Holly Morris, CGCC Alumna, Engages Youth Through Science
From the electronic programming of robots to the underwater mysteries of the salmon life cycle, Holly Morris challenges kids to not only think about the world they live in, but to fully engage it through practical science curriculum. Holly’s hands-on career with the 4-H program at OSU-Wasco County Extension Service is the result of her bold choice to return to school as an adult.
Holly started at Columbia Gorge Community College (CGCC) in 2000 while she was still employed at the local movie store and busily caring for her family. “I was ready for a change in my life and school seemed like a great resource to fuel the change. It was challenging to work and go to college. Especially because being a part-time student means that it takes a lot of time to finish a degree. I am glad I persisted, though!” says Holly.
Upon graduation with an Associate of Arts Oregon Transfer degree and an Associate of Applied Science degree in Business Management, Holly transferred to Oregon State University where she completed a Bachelor of Science in Environmental Science, a degree that opened the door to her current job. “I am a very hands-on, project driven, outdoorsy person and I am very lucky to be able to fully apply my education and personal traits to my daily work,” comments Holly.
As an Educational Program Assistant with the 4-H program, Holly gets to interact with students of all ages. At The Dalles Middle School, she implements a science curriculum in which the students actually raise baby salmon and then collaborate with the Oregon Department of Fish and Wildlife (ODFW) and Native American tribes to track and learn about the fish. In Maupin, the kids are engaged in an embryology experiment in which they study and arrange necessary conditions to hatch chicken eggs. She is also actively involved in worm science projects at Colonel Wright and Chenowith Elementary Schools in which students observe and test reactions of insects to changes in the environment: light versus dark, cold versus warm, wet versus dry. Nature hikes, eco-journaling and gardening with youth are other examples of Holly’s community enrichment programs.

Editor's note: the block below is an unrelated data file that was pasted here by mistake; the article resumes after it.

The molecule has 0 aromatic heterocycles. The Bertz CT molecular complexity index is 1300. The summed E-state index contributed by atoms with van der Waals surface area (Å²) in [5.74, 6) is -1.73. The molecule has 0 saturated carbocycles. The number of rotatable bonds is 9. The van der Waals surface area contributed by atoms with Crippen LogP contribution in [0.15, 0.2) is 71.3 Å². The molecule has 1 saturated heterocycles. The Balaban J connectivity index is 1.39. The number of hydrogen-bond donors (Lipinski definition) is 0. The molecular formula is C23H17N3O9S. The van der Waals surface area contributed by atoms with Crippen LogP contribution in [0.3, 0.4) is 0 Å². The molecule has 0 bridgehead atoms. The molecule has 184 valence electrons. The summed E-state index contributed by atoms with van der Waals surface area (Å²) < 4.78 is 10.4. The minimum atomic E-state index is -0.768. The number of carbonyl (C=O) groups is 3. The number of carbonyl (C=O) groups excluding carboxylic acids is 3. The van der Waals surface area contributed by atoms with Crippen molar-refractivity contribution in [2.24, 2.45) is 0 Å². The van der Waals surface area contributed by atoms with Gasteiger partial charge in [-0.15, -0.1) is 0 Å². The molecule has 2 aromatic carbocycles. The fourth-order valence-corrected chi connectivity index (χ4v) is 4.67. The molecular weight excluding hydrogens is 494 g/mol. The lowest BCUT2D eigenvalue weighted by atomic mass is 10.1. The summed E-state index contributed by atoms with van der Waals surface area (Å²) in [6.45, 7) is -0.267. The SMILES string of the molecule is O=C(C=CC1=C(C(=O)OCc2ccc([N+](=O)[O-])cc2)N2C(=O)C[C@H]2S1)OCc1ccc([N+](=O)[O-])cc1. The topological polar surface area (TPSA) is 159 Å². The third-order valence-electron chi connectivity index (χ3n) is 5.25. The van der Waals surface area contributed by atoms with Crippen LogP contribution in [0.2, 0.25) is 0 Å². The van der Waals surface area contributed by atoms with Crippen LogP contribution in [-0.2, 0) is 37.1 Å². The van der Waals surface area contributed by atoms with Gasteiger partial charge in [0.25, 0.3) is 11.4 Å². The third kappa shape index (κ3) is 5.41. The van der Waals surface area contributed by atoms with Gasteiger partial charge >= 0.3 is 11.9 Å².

“Besides in-class activities, we are also very involved in after school robotics programs. Wasco County 4-H TDMS won the 1st annual Gorge Gravity Games soap box derby car competition in The Dalles and is preparing for a Remotely Operated Vehicle (ROV) competition in the spring. Students are in the process of building submersible robots capable of performing multiple underwater tasks.” Holly strives to make real-world connections in all of her programs. “In the future, I hope our robot will be helpful in tracking salmon that students are raising in one of our programs. It so incredibly satisfying to see kids in various age so readily engaging with science, nature and learning - it is very inspirational!”
To learn more about the Wasco County 4-H program contact Holly at (541) 296-5494.